My governor is better than your governor. And not just because he was rocking Under Armor. Yesterday David Patterson became the first New York governor to march in pride, walking with City Council Speaker and open lesbian Christine Quinn. It wasn't another case of political tokenism; he gets it:
The most significant move Mr. Paterson has made toward broadening gay rights in New York was an order he issued in May that directed state agencies to recognize same sex marriages performed outside of New York.
That order built on the policies of the Spitzer administration, which had been planning to issue the same directive before Mr. Spitzer resigned in March. David Nocenti, who was Mr. Spitzer’s legal counsel and now holds that role in Mr. Paterson’s administration, drafted the order earlier this year. It was to be issued once the state’s highest court ruled on a February decision by an appeals court in Rochester that said the state must recognize same-sex marriages performed in other jurisdictions, even though New York does not itself allow gays and lesbians to marry.
Responding to the purely evil Arizona group's attempt to sue to prevent the order from going into effect in New York, Paterson defended his actions to the New York Times
“It is the law and it is the right thing to do. I stand by it,” he said. “If someone would like to go to court and waste their money and prove me wrong, they can do that. And I welcome that.”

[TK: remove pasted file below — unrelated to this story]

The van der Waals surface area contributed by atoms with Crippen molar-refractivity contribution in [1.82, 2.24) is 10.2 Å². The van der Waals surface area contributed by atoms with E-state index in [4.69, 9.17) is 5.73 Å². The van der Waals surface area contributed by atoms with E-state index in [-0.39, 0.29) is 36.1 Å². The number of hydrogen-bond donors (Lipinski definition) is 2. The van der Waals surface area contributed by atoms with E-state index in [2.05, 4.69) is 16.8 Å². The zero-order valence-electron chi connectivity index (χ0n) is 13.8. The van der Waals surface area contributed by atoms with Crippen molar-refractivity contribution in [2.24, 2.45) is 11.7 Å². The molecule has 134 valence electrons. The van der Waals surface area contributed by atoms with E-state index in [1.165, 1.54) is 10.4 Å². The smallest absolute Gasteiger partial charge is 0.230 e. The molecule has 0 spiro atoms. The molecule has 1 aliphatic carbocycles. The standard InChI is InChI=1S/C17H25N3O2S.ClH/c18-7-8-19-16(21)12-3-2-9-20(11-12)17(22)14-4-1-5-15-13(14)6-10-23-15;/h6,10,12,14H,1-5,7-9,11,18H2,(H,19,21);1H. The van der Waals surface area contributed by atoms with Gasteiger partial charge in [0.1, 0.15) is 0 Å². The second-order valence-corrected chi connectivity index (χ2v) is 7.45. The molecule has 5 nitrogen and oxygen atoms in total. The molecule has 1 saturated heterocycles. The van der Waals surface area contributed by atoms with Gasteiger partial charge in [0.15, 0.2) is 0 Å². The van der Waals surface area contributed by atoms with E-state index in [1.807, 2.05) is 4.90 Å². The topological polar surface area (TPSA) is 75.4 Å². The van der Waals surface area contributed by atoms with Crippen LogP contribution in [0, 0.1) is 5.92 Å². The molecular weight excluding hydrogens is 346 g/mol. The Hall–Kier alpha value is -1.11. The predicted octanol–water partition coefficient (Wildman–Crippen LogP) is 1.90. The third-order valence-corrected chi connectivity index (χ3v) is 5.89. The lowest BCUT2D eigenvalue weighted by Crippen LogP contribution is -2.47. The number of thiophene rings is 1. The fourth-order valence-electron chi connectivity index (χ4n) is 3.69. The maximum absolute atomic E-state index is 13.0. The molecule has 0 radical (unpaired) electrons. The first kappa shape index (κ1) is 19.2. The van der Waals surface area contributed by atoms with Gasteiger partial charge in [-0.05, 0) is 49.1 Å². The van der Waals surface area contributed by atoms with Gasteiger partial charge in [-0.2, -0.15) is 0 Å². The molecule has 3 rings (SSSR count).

Compare that with Obama, who "doesn't believe in gay marriage." The Times neglected to mention crowd size, which British press reports put at one million. A nice warmup for next year, the 40th anniversary of Stonewall.
Elsewhere: San Francisco celebrated with renewed passion thanks in part to legalized same-sex marriage, Seattle's parade drew 400,000, Paris had at least half a million, and Berliners took a harder, longer pounding of rain than we had. Also at a million spectators, Toronto's pride included active duty Canadian servicemembers in uniform for the first time; nice, but by far the day's bigger firsts belonged to Bulgaria and to India, which saw Delhi's first ever gay pride parade as 500 people marched through the city of 14 million. Remember, homosexuality is still illegal for the 1.1 billion people who live in India, another legacy of the British Empire, which introduced a "crimes against the order of nature" law with its infamous Section 377. It was drafted in 1860. On Wednesday, India's High Court will finally hear a challenge to it. Long time coming.
Right wing extremists urged followers to disrupt pride parades by throwing eggs and fireworks at the legal gay marches in the Czech Republic, where police in the second largest city Brno had to use tear gas on the crowd, and in Sofia, where marchers celebrated Bulgaria's first ever gay pride. Let's make sure we spend less time promoting the intolerance of the sixty skinheads arrested and take more time to celebrate the pioneering bravery of the one hundred fifty Bulgarians marching for their pride.